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SALT LAKE CITY — A initiative was filed Thursday that would create a bipartisan independent commission to recommend new legislative and congressional district boundaries to lawmakers during the once-a-decade redistricting process.
"With the way the process works in Utah today and has been working, so many people feel disenfranchised, that their vote doesn't count," said Ralph Becker, co-chairman of Better Boundaries and a former Democratic Salt Lake City mayor.
The other co-chairman of the initiative drive, Republican Jeff Wright, said change is needed even though the GOP holds a supermajority in the Utah Legislature, as well as the state's U.S. House and Senate seats.
"Both parties are guilty," Wright said. "And I think the current system is very corrosive. This is a bipartisan effort to empower, to keep communities together and to have more responsive government."
After the census occurs every 10 years, it's up to the Utah Legislature to redraw legislative and congressional districts to reflect population shifts. The initiative would set up an independent commission to propose new boundaries.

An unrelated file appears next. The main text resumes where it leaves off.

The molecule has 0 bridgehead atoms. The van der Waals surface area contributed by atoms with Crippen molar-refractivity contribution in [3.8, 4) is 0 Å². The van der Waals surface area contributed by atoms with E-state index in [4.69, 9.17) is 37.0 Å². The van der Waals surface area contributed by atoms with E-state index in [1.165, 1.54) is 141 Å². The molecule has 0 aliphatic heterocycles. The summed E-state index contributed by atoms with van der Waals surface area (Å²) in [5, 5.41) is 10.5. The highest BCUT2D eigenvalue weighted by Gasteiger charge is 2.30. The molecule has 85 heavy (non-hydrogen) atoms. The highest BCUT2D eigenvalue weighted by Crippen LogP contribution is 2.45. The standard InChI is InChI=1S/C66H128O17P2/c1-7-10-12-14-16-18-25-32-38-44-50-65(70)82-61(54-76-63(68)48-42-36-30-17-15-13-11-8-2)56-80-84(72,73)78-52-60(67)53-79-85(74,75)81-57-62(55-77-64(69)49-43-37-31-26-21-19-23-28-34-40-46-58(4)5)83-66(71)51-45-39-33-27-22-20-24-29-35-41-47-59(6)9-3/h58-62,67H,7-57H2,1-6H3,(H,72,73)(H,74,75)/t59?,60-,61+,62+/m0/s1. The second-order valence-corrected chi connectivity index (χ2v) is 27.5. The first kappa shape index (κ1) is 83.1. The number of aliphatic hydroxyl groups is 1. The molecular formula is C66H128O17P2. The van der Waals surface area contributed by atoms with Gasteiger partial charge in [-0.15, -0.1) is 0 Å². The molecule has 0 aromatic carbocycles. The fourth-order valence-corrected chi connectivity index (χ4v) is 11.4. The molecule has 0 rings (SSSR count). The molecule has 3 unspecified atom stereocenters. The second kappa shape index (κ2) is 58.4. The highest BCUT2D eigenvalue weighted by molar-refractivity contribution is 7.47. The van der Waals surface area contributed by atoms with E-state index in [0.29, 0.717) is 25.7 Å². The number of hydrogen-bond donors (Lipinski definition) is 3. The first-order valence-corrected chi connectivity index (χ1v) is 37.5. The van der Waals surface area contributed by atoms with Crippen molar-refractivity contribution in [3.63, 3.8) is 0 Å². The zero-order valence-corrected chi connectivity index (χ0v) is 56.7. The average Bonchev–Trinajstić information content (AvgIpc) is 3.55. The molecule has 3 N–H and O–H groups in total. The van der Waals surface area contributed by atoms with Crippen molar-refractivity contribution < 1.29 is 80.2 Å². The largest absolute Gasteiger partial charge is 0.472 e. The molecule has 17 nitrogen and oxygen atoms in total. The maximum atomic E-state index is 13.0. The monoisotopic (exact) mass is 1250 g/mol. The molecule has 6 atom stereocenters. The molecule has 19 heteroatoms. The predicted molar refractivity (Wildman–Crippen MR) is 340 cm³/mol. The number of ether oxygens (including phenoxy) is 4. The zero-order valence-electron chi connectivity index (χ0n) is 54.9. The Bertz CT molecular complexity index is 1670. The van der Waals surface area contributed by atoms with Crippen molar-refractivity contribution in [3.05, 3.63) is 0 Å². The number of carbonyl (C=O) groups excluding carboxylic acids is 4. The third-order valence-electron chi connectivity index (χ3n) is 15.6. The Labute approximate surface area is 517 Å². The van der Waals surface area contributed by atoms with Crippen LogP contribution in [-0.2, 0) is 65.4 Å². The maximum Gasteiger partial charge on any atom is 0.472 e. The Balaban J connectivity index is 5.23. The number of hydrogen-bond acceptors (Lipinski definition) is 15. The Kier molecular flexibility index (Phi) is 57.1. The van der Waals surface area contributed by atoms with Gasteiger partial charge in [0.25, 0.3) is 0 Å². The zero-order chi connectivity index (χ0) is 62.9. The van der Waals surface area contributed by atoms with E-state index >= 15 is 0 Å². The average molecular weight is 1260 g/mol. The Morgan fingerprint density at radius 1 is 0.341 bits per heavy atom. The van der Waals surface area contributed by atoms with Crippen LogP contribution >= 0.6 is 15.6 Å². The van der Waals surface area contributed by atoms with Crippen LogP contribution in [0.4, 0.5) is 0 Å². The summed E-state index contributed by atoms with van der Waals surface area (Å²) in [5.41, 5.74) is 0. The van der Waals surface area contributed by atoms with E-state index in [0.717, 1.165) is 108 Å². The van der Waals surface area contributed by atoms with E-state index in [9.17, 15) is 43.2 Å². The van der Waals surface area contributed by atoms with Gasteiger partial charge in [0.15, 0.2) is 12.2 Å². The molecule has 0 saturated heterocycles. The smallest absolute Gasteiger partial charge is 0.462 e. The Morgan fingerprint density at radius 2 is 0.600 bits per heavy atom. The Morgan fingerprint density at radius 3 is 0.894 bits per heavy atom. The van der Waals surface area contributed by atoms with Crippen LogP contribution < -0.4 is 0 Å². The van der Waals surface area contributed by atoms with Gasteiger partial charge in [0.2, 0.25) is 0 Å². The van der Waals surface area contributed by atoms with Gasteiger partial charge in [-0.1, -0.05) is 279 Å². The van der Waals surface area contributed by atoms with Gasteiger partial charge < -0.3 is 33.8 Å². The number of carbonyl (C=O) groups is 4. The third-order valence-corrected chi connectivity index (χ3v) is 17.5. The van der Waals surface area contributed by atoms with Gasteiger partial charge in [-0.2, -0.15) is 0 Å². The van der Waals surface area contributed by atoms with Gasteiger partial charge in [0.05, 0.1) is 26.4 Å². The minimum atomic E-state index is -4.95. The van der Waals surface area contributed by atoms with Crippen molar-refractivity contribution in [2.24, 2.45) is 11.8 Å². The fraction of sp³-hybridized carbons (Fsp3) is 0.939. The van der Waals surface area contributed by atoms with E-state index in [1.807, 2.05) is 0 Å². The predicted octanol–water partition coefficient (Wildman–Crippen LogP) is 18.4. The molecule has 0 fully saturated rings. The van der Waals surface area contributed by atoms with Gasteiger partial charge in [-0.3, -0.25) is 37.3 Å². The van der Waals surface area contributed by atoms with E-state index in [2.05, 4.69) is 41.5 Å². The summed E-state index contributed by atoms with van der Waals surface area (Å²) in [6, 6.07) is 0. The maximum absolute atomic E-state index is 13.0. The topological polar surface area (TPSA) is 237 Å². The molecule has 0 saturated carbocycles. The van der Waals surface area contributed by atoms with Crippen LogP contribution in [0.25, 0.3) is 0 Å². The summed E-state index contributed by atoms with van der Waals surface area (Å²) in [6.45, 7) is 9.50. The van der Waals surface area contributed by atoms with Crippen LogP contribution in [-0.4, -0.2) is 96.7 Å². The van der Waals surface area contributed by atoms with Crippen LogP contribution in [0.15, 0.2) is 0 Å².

Lawmakers would be required to vote on the proposal from the seven-member commission, appointed by the governor and legislative leaders of both parties. If lawmakers reject the proposal, they must produce a written explanation.
Redistricting standards set by the initiative include prioritizing municipal over county boundaries, preserving communities of interest and traditional neighborhoods, and a prohibition on using partisan data and incumbent addresses.
The initiative was filed Thursday morning with the lieutenant governor's office. Once it has been approved to advance, Better Boundaries will have to hold at least seven public hearings around the state before circulating the petitions.
Backers will have to collect more than 113,000 voter signatures from at least 26 of the 29 state Senate districts by next April to qualify for a place on the November 2018 ballot.
There are already two initiative drives underway: Our Schools Now seeks to raise state income and sales tax rates to bring in more money for education; and the Utah Patients Coalition wants to legalize the use of medical marijuana.